Kucinich and Paul muster votes among the older anti-war crowd

Susan Berkowitz of Parsippany has been on the street in front of the Morristown Green every Friday evening for six years, protesting war in the Middle East.

As part of her activist efforts, she attends nearly every area march or action. In Lincoln Park this summer she made cranes for peace for little Newark girls and walked after the 2004 presidential election from Pedro Francisco Park to the southern end of Broad Street to place shoes on the steps of City Hall in honor of the American dead.

"Where are you from," she's asked.

"Brooklyn," she says.

Figures.

"And I moved to Newark when I was 11," she adds.

That also figures. Going back to Paine, Whitman and Crane, almost every Jersey radical has some kind of ties to Newark or Brooklyn and it turns out Berkowitz has ties to both.

Her husband, Elliott Schwartz, is from Manhattan and grew up in Jersey.

"I actually went to this high school for one year," he says, standing in the cafeteria of Columbia High in Maplewood on Saturday where N.J. Peace Action is celebrating its 50th anniversary with a soup luncheon featuring a speech and presentation by conscientious objector Staff Sgt. Camillo Mejia, author of the book, "The Road from ar Ramadi: The Private Rebellion of Camillo Mejia."

Looking at the crowd, it's hard not to notice that most are either old or almost old. In an assembly of over 200, you could count the under 30-year olds on two hands.

"The young people today can't come to something like this," says Tom "One Eye on Paterson" Fuscaldo. "They're struggling. Look at the economy. They've got to work. They don't have time to volunteer. Then they've got their sports on a Saturday. These athletic leagues are so competitive, they can't get involved in something like this. And then, let's face it, today computers and entertainment and games are the new bread and circuses of Rome, and they keep people glutted, especially when there's a war going on."
In Morristown, activists are discouraged. The numbers at the weekly peace vigil have dwindled down to three and five at a time.
"They feel we're in there now, and there's no way to get out," Berkowitz is told.

Her eyes go wide with concern.

"No, I disagree," she says. "They're discouraged because the politicians aren't listening. They're not responding to them. If you look at the last election, why did the Democrats win? Because people thought they would end the war. They haven't. They're just as bad as the Repub… Well, not quite that bad. But if you look at the money that's backing Hillary, it's the same money that backed Bush, and that's why people are discouraged."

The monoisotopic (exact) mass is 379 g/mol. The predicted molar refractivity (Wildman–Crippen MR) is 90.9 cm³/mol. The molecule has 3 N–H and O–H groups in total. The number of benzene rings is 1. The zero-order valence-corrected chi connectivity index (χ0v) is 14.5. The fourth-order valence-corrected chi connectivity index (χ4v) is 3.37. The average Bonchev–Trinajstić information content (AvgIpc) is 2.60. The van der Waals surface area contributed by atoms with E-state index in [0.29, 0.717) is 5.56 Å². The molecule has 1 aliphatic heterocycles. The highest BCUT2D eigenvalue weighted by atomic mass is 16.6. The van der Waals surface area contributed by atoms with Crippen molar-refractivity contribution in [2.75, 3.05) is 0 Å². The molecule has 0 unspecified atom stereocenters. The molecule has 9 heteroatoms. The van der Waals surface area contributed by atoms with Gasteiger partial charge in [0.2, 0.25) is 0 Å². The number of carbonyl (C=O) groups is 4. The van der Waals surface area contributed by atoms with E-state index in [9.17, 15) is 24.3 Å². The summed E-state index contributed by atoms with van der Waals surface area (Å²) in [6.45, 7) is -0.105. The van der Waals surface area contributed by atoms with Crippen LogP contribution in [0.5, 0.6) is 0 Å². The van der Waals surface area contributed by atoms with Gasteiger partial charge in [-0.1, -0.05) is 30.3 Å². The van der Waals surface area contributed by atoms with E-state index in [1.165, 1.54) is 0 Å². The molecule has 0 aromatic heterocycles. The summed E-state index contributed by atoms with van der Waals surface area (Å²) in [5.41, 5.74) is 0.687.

The longtime Dennis Kucinich supporter has been at this for six years straight. But it's coming to an end, she says. Not the peace vigil. It will go on, she insists, albeit in other hands. But she and Schwartz have to face the reality of getting older in their beloved New Jersey.

"I'm 64 and I can't afford to live here anymore," says Berkowitz, who's been folding pieces of orange construction paper to designate the different homemade soups she will now help serve to the crowd.
At another table, a woman in her early fifties wearing a Bush-Cheney mass murderers T-shirt, is off on an anti-Hillary rant.

"Why?" she's wondering. "Why?"

The country's just endured eight years of a man she says is the country's worst president, and now it appears to be going with another bubble-wrapped candidate who supported the War in Iraq.

Someone mentions the name Bush and the woman immediately abandons her fusillade against Clinton for the hobbled but still more tempting target.

"Why," she seethes, "don't they just impeach him?"

One of the three 70-something men sitting on the other side of the table, says, "Pork."

"What?"